Jump to ContentJump to Main Navigation
Scribal Repertoires in Egypt from the New Kingdom to the Early Islamic Period$
Users without a subscription are not able to see the full content.

Jennifer Cromwell and Eitan Grossman

Print publication date: 2017

Print ISBN-13: 9780198768104

Published to Oxford Scholarship Online: February 2018

DOI: 10.1093/oso/9780198768104.001.0001

Show Summary Details
Page of

PRINTED FROM OXFORD SCHOLARSHIP ONLINE (oxford.universitypressscholarship.com). (c) Copyright Oxford University Press, 2020. All Rights Reserved. An individual user may print out a PDF of a single chapter of a monograph in OSO for personal use. date: 04 December 2020

Set Them Free?!

Set Them Free?!

Investigating Spelling and Scribal Variation in Language and History

Chapter:
(p.41) 3 Set Them Free?!
Source:
Scribal Repertoires in Egypt from the New Kingdom to the Early Islamic Period
Author(s):

Alexander Bergs

Publisher:
Oxford University Press
DOI:10.1093/oso/9780198768104.003.0003

This paper presents and investigates some general issues regarding the study of scribal variation and the question of free variation in language. It shows that historical linguistics actually does not suffer from a lack of data, but that the particular data available to the historical linguist can offer new and fascinating insights into language users and the groups they belong to. In two empirical cases studies (the late Middle English Paston Letters and the early Middle English Peterborough Chronicle), this paper presents two long-term analyses of individual scribes and authors, and their role(s) in their respective social networks. It appears that scribal variation, at least for this period, was not a question of free variation, but was constrained by complex language-internal and language-external factors. The specific nature of historical data allows for a detailed study of these factors.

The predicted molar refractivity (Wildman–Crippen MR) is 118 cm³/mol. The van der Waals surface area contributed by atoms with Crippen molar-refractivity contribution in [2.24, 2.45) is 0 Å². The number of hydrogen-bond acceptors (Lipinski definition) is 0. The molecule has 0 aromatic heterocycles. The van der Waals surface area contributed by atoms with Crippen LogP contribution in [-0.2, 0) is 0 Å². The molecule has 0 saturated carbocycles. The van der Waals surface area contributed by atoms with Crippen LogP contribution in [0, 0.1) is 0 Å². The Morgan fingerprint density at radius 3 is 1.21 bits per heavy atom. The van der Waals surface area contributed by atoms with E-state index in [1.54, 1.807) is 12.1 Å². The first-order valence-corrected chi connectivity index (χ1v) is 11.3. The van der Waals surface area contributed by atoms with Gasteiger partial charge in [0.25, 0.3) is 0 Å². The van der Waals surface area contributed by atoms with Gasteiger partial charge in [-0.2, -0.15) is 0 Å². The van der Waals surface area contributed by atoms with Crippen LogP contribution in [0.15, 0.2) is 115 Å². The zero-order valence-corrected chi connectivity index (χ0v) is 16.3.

Keywords:   social networks, historical sociolinguistics, real-time studies, language change, innovation, diffusion

Oxford Scholarship Online requires a subscription or purchase to access the full text of books within the service. Public users can however freely search the site and view the abstracts and keywords for each book and chapter.

Please, subscribe or login to access full text content.

If you think you should have access to this title, please contact your librarian.

To troubleshoot, please check our FAQs , and if you can't find the answer there, please contact us .